Control groups allow to limit the resources usage of a collection of processes.


To use control groups on Manjaro, it’s necessary to install the aur package libcgroup with yay -S libcgroup

Now let’s create a control groups that limits the memory usage to \(2\) gb of physical memory and \(2\) gb of virtual (swap) memory.

$ echo $((2 * 1024 * 1024 * 1024)) > /sys/fs/cgroup/memory/CGROUP_NAME/memory.limit_in_bytes
$ echo $((2 * 1024 * 1024 * 1024)) > /sys/fs/cgroup/memory/CGROUP_NAME/memory.memsw.limit_in_bytes

Running a process using the control groups is as easy as

$ cgexec -g memory:CGROUP_NAME PROCESS


To demonstrate the effectiveness of using cgroups I run the following program first with and without a control group

int main() {
    int *x;
    while(true) {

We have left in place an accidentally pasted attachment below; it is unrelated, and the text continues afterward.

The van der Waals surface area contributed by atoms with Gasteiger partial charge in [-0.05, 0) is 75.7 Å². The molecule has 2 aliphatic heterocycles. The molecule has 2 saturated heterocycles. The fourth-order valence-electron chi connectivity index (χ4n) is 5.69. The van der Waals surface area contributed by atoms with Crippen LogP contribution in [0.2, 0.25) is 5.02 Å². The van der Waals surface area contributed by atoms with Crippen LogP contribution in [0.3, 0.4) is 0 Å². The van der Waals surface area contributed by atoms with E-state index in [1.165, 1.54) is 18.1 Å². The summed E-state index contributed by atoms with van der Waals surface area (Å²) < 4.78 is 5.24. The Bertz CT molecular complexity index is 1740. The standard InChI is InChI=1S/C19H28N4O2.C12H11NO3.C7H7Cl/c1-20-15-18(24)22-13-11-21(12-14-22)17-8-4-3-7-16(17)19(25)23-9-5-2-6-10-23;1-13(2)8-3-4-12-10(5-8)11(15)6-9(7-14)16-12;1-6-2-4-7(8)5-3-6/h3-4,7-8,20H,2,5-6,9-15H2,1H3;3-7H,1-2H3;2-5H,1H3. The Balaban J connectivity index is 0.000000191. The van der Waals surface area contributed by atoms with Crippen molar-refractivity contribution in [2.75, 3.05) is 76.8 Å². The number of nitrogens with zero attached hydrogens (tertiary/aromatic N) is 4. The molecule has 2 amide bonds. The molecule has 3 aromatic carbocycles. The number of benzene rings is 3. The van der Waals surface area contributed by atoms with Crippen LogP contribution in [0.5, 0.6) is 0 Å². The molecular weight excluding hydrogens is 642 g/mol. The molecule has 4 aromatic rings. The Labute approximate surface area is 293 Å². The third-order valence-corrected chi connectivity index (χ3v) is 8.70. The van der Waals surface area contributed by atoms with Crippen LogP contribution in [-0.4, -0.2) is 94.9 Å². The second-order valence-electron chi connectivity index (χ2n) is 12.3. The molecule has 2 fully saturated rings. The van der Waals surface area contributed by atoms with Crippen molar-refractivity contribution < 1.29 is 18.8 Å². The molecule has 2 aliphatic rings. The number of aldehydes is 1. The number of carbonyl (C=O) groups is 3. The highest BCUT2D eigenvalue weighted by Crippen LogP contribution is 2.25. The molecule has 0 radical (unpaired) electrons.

x = new int[1024 * 1024]

Without control group

Although here the program seems to running just fine, it consumed all the memory on my machine (\(8 GB\)) and I wasn’t able to stop it with a CTRL^C. I had to wait for the program to crash.

With control group

In this case my machine is still responsive and it’s clear how the memory usage is capped. The control group seems to limiting the memory usage somewhere between 4 to 5 gb. The control groups is configured to allow 2 gb of physical memory and up to 10 gb of virtual memory. I guess this is the reason why the actual limit seems so strange.